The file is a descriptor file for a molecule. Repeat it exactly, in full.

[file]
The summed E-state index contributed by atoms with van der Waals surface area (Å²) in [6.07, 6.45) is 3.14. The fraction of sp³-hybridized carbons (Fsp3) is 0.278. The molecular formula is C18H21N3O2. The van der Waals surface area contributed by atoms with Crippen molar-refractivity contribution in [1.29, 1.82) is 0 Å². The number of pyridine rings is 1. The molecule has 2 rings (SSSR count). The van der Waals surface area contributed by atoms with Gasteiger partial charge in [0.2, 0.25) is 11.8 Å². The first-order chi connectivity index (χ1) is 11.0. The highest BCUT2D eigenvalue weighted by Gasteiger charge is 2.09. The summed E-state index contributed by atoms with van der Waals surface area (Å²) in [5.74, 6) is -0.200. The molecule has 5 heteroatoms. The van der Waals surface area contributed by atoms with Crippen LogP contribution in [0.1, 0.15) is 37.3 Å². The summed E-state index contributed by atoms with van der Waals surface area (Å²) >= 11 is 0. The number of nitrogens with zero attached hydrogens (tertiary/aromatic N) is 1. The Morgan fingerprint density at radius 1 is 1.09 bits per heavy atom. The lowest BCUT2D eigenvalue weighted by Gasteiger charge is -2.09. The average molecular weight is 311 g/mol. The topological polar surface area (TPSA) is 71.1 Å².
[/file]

The summed E-state index contributed by atoms with van der Waals surface area (Å²) in [6.07, 6.45) is 3.14. The fraction of sp³-hybridized carbons (Fsp3) is 0.278. The molecular formula is C18H21N3O2. The van der Waals surface area contributed by atoms with Crippen molar-refractivity contribution in [1.29, 1.82) is 0 Å². The number of pyridine rings is 1. The molecule has 2 rings (SSSR count). The van der Waals surface area contributed by atoms with Gasteiger partial charge in [0.2, 0.25) is 11.8 Å². The first-order chi connectivity index (χ1) is 11.0. The highest BCUT2D eigenvalue weighted by Gasteiger charge is 2.09. The summed E-state index contributed by atoms with van der Waals surface area (Å²) in [5.74, 6) is -0.200. The molecule has 5 heteroatoms. The van der Waals surface area contributed by atoms with Crippen LogP contribution in [0.1, 0.15) is 37.3 Å². The summed E-state index contributed by atoms with van der Waals surface area (Å²) >= 11 is 0. The number of nitrogens with zero attached hydrogens (tertiary/aromatic N) is 1. The Morgan fingerprint density at radius 1 is 1.09 bits per heavy atom. The lowest BCUT2D eigenvalue weighted by Gasteiger charge is -2.09. The average molecular weight is 311 g/mol. The topological polar surface area (TPSA) is 71.1 Å².